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Application for assisted living facility continues

LEA KAHN/STAFF
William Gulick, who was a wealthy farmer, built a house in the Italianate style in 1855. It was later remodeled in the Colonial Revival style in the 1920s. It is included on Lawrence Township's list of historic properties, and was suggested for possible inclusion on the New Jersey and National Registers of Historic Places in 2013.

Next Lawrence Township Zoning Board of Adjustment meeting is scheduled for April 19

Traffic was the topic du jour at the latest public hearing on an application for Care One at Lawrence LLC’s proposed assisted living facility at the site of the historic William Gulick House.

The Lawrence Township Zoning Board of Adjustment listened to traffic engineer Bruce Klein and also heard more testimony from project architect Michael Pomarico at its March 15 meeting.

The Zoning Board of Adjustment expects to hear testimony from the applicant’s professional planner – and possibly more testimony from the traffic engineer – at its April 19 meeting.

A use variance is needed for the proposed 170-bed assisted living facility proposed for the corner of Route 206 and Province Line Road. An assisted living facility is not a permitted used in the Environmental Protection-1 residential zone.

Klein, the applicant’s traffic engineer, told the zoning board that there would be two driveway entrances into the assisted living facility. The main entrance would be off Route 206, and a secondary entrance would be off Province Line Road.

The entrance driveway on Route 206 would permit right turns into the property, and left and right turns out of it. A splitter island would be installed in the entrance to prohibit left turns into the property, Klein said.

The entrance on Province Line Road would be a “full movement” driveway. Visitors would be able to make left and right turns into the facility, and left and right turns out of it.

Although the assisted living facility would be staffed with 40 employees during the day and 25 employees in the evening, there would be minimal impact on traffic on Route 206, Klein said.

During the 7-9 a.m. morning rush hours, there would be 31 trips into and out of the assisted living facility. There would be 41 trips into and out of it during the 4-6 p.m. evening rush hours.

Klein said the trips would be spread out over one or two hours in the morning and evening as the work shifts change. Employees arrive for their shifts over a couple of hours, he said.

“They are not coming in and punching a time clock,” he said.

Turning to deliveries, Klein said produce would be delivered by a tractor trailer truck twice a week, between 8 a.m. and 2 p.m. It takes about 30 minutes to unload the truck, he said.

Dairy, medical and other supplies would be delivered twice a week in smaller trucks, Klein said. Bread would be delivered three or four times a week. Each time, it would take about 15 or 20 minutes to unload the truck.

Zoning board member Charles Levine calculated that the assisted living facility would provide about 14,000 meals per month, and compared its volume to a restaurant. There would be deliveries of produce, meat, fish and paper goods.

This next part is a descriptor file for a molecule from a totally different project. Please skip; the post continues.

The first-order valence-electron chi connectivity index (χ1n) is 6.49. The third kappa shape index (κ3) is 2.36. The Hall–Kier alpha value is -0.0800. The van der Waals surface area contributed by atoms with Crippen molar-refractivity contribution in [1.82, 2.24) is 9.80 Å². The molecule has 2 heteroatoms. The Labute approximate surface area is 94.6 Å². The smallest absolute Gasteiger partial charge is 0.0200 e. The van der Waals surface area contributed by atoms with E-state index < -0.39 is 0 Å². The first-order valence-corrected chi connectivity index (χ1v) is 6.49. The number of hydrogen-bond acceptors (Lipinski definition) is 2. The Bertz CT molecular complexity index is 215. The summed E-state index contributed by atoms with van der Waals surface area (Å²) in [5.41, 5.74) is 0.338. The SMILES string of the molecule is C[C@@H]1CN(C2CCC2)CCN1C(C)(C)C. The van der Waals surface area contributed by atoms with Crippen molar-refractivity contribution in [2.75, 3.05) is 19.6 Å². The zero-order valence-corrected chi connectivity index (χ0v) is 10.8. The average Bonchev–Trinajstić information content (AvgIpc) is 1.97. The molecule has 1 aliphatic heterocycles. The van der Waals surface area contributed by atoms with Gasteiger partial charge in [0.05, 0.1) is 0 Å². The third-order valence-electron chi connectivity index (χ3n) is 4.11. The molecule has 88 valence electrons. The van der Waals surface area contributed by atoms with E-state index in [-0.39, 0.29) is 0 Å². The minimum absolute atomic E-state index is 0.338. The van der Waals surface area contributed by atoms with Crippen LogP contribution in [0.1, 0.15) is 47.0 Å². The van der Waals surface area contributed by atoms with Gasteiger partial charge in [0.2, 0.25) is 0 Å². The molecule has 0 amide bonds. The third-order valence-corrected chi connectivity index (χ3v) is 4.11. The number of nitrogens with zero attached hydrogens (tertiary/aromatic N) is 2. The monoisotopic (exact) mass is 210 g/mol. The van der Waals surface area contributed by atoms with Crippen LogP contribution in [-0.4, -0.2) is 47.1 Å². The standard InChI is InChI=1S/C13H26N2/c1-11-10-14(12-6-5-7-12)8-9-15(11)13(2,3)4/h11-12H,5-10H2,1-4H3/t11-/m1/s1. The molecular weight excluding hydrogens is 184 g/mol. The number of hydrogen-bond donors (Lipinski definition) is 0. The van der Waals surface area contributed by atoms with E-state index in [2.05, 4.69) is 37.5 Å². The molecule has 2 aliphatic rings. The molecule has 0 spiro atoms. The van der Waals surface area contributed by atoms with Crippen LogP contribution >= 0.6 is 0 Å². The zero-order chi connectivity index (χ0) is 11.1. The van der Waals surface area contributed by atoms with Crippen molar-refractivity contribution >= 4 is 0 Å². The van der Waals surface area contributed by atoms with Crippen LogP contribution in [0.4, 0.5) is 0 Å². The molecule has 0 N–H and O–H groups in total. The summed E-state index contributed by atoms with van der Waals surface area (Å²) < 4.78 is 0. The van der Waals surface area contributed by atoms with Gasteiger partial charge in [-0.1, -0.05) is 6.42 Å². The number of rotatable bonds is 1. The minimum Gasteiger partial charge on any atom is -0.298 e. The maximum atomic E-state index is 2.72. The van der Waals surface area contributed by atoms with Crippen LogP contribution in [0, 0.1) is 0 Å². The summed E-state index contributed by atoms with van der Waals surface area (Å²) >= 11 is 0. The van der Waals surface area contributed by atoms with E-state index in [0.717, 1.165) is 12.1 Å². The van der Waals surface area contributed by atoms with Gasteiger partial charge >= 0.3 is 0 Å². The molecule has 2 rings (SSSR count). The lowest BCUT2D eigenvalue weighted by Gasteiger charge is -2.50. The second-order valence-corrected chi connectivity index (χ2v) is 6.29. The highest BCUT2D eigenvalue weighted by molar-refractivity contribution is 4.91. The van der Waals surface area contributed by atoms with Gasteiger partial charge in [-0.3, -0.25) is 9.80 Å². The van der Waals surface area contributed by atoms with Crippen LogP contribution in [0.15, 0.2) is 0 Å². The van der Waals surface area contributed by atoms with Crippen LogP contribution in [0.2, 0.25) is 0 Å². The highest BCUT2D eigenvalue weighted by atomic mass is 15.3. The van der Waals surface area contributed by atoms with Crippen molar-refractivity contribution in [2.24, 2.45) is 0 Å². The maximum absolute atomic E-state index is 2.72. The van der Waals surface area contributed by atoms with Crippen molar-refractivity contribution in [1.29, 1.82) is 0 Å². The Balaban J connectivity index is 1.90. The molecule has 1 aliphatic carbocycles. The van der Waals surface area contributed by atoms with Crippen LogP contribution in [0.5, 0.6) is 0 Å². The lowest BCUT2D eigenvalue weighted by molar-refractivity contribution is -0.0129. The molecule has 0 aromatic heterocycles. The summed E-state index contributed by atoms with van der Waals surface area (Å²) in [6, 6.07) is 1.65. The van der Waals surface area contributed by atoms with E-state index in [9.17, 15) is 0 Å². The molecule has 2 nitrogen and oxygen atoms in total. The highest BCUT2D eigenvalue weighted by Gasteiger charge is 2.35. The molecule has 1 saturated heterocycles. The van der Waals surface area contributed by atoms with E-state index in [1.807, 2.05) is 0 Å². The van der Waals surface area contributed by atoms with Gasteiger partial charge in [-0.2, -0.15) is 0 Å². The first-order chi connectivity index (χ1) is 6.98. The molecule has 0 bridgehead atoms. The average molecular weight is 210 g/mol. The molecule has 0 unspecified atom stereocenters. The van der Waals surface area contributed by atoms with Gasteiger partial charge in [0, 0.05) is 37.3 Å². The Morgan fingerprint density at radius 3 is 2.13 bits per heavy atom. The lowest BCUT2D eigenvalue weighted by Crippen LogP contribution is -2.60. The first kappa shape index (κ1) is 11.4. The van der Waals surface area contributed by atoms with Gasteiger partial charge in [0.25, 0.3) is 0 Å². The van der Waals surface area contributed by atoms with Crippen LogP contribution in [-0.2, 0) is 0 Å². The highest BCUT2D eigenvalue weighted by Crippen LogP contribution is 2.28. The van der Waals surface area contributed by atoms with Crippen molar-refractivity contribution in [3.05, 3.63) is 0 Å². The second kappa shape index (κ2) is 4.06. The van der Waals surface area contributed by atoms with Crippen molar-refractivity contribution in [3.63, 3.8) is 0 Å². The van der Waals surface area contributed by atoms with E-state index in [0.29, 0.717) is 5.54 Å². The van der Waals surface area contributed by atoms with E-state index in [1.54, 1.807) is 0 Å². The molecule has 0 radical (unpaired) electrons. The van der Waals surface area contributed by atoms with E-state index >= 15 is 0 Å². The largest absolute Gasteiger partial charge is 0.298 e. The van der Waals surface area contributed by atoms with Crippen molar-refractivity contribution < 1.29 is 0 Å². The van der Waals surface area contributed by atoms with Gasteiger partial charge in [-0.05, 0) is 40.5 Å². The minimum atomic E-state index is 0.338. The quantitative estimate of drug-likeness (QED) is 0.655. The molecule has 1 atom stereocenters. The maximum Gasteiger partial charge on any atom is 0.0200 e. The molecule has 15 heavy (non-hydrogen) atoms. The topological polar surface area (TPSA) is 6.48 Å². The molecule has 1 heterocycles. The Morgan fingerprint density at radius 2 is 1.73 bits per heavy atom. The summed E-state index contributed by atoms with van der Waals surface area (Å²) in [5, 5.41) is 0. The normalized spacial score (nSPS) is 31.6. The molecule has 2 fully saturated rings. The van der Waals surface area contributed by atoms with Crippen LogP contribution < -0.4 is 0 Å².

“That’s a lot of trucks,” Levine said.

Klein said the applicant had discussed the twice-weekly deliveries. Most of the deliveries would be made in smaller trucks than a tractor-trailer truck, he said.

“It has been tested. Those are the numbers,” Klein said.

During the public comment portion of the meeting, neighbors commented that traffic has increased in the past few years.

Katherine Trenner, whose sister lives on Route 206, said traffic is “bumper to bumper all the time.” There are trucks on Route 206 all night long, she said, adding “the traffic noise will be worse.”

“This use is not permitted. I don’t know why we are even talking about it,” she said.

Additional testimony from architect Michael Pomerico rounded out the meeting. He designed the three-story assisted living facility for Care One at Lawrence LLC.

Some zoning board members and neighbors expressed concern about the 47-foot height of the building.

When Zoning Board of Adjustment Chairman Christina Hulthome asked whether his client had considered constructing a smaller building, Pomerico said “no one asked us” to make it smaller. The three-story building is his client’s model, he said.

Pomerico said the three-story design, as compared to a one-story design, is the most efficient in caring for the needs of the residents who live there, as well as from an energy usage standpoint.

Each floor is designed for residents with specific needs, he said. Residents on the first floor need the least amount of help as compared to those on the upper floors, he said. The height of the building and its three stories stratifies the resident population, based on their needs.

The building is designed so that residents on each floor can circulate around the building on their floor, he said. There are no dead-end hallways that force a resident to turn around and go back.

“You don’t want a dead-end hallway. There is a lot to this. It is the result of years of observation and experience,” said Pomerico, who specializes in designing health care facilities.

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